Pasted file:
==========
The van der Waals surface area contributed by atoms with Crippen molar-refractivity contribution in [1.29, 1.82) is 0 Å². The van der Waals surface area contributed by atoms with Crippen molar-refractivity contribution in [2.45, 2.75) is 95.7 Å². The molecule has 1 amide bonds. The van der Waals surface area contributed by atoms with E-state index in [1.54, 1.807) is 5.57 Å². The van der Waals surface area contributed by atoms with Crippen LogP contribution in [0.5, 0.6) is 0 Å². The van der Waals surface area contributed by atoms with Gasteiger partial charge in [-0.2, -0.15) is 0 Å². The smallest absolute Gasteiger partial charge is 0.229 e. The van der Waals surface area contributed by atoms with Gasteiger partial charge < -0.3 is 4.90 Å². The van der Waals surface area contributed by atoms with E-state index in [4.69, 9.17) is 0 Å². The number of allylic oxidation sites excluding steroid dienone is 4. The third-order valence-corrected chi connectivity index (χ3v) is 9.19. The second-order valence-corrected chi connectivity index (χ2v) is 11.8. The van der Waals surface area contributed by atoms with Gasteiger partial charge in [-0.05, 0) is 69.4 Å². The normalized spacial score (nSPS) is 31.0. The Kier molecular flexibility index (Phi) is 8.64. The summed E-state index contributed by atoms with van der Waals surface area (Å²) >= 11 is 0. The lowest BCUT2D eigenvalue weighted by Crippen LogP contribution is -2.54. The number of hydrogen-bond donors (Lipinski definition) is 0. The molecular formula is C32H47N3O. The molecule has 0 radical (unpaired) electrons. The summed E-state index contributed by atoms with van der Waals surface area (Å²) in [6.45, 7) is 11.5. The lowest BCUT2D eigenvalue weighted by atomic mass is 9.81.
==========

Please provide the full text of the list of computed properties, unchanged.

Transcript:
The van der Waals surface area contributed by atoms with Crippen molar-refractivity contribution in [1.29, 1.82) is 0 Å². The van der Waals surface area contributed by atoms with Crippen molar-refractivity contribution in [2.45, 2.75) is 95.7 Å². The molecule has 1 amide bonds. The van der Waals surface area contributed by atoms with E-state index in [1.54, 1.807) is 5.57 Å². The van der Waals surface area contributed by atoms with Crippen LogP contribution in [0.5, 0.6) is 0 Å². The van der Waals surface area contributed by atoms with Gasteiger partial charge in [-0.2, -0.15) is 0 Å². The smallest absolute Gasteiger partial charge is 0.229 e. The van der Waals surface area contributed by atoms with Gasteiger partial charge < -0.3 is 4.90 Å². The van der Waals surface area contributed by atoms with E-state index in [4.69, 9.17) is 0 Å². The number of allylic oxidation sites excluding steroid dienone is 4. The third-order valence-corrected chi connectivity index (χ3v) is 9.19. The second-order valence-corrected chi connectivity index (χ2v) is 11.8. The van der Waals surface area contributed by atoms with Gasteiger partial charge in [-0.05, 0) is 69.4 Å². The normalized spacial score (nSPS) is 31.0. The Kier molecular flexibility index (Phi) is 8.64. The summed E-state index contributed by atoms with van der Waals surface area (Å²) >= 11 is 0. The lowest BCUT2D eigenvalue weighted by Crippen LogP contribution is -2.54. The number of hydrogen-bond donors (Lipinski definition) is 0. The molecular formula is C32H47N3O. The molecule has 0 radical (unpaired) electrons. The summed E-state index contributed by atoms with van der Waals surface area (Å²) in [6.45, 7) is 11.5. The lowest BCUT2D eigenvalue weighted by atomic mass is 9.81.